Coherent Sheaf
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Coherent Sheaf

In mathematics, especially in algebraic geometry and the theory of complex manifolds, coherent sheaves are a class of sheaves closely linked to the geometric properties of the underlying space. The definition of coherent sheaves is made with reference to a sheaf of rings that codifies this geometric information.

Coherent sheaves can be seen as a generalization of vector bundles. Unlike vector bundles, they form an abelian category, and so they are closed under operations such as taking kernels, images, and cokernels. The quasi-coherent sheaves are a generalization of coherent sheaves and include the locally free sheaves of infinite rank.

Coherent sheaf cohomology is a powerful technique, in particular for studying the sections of a given coherent sheaf.


A quasi-coherent sheaf on a ringed space is a sheaf of -modules which has a local presentation, that is, every point in has an open neighborhood in which there is an exact sequence

for some (possibly infinite) sets and .

A coherent sheaf on a ringed space is a sheaf satisfying the following two properties:

  1. is of finite type over , that is, every point in has an open neighborhood in such that there is a surjective morphism for some natural number ;
  2. for any open set , any natural number , and any morphism of -modules, the kernel of is of finite type.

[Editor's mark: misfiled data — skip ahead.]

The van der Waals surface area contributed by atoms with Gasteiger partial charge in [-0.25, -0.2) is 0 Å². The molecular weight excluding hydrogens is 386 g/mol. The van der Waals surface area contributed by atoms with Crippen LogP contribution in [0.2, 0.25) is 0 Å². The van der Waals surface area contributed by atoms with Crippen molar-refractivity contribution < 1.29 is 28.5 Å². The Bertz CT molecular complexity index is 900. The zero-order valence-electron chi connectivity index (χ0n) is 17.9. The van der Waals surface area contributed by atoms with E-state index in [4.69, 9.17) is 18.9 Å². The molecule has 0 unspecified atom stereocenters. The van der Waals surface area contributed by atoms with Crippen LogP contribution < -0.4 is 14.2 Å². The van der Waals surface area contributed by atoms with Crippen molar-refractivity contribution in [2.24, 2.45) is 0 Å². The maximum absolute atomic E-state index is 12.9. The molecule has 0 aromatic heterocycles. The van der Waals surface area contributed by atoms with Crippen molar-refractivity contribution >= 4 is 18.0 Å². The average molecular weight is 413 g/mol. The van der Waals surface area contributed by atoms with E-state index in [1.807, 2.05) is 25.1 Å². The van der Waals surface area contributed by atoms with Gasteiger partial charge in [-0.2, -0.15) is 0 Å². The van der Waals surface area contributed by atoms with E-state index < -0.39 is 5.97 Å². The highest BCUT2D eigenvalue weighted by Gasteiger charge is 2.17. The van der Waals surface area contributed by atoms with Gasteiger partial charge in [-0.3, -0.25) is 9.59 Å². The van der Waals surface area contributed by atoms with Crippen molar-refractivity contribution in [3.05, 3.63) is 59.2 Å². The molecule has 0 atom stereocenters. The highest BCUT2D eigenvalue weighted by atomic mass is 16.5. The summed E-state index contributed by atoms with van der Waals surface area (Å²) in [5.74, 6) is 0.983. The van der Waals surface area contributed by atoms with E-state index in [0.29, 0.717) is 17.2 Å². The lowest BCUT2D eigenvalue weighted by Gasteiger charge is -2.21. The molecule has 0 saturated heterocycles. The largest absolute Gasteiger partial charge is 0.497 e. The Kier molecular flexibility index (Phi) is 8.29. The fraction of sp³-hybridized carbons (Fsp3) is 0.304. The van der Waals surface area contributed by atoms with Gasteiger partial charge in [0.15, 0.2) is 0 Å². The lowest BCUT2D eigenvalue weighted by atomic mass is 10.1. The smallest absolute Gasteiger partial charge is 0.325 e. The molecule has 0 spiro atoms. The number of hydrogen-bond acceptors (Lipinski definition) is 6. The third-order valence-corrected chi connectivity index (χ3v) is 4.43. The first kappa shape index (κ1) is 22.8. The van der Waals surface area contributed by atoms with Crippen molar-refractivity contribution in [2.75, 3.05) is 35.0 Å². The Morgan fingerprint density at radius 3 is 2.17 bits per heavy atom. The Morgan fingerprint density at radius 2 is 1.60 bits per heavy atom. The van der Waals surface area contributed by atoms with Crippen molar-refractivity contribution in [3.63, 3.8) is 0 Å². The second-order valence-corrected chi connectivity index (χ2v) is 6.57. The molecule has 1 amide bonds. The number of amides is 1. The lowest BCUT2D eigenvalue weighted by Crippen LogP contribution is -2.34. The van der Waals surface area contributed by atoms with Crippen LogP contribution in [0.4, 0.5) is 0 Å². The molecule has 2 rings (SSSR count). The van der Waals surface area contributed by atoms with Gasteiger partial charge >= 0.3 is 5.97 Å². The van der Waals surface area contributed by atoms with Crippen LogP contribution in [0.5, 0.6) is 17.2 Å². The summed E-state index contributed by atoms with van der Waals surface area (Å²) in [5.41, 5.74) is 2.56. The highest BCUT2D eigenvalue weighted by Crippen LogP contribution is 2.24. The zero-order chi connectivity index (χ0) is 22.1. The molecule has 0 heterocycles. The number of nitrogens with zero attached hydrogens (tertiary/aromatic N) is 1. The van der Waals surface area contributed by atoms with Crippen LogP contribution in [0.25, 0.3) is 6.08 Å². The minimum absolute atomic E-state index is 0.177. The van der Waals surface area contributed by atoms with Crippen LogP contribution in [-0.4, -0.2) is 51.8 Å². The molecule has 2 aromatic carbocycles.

Morphisms between (quasi-)coherent sheaves are the same as morphisms of sheaves of -modules.

The case of schemes

When is a scheme, the general definitions above are equivalent to more explicit ones. A sheaf of -modules is quasi-coherent if and only if over each open affine subscheme the restriction is isomorphic to the sheaf associated to the module over . When is a locally Noetherian scheme, is coherent if and only if it is quasi-coherent and the modules above can be taken to be finitely generated.

On an affine scheme , there is an equivalence of categories from -modules to quasi-coherent sheaves, taking a module to the associated sheaf . The inverse equivalence takes a quasi-coherent sheaf on to the -module of global sections of .

Here are several further characterizations of quasi-coherent sheaves on a scheme.[1]

Theorem — Let be a scheme and an -module on it. Then the following are equivalent.

  • is quasi-coherent.
  • For each open affine subscheme of , is isomorphic as an -module to the sheaf associated to some -module .
  • There is an open affine cover of such that for each of the cover, is isomorphic to the sheaf associated to some -module.
  • For each pair of open affine subschemes of , the natural homomorphism
is an isomorphism.
  • For each open affine subscheme of and each , writing for the open subscheme of where is not zero, the natural homomorphism
is an isomorphism. The homomorphism comes from the universal property of localization.


On an arbitrary ringed space quasi-coherent sheaves do not necessarily form an abelian category. On the other hand, the quasi-coherent sheaves on any scheme form an abelian category, and they are extremely useful in that context.[2]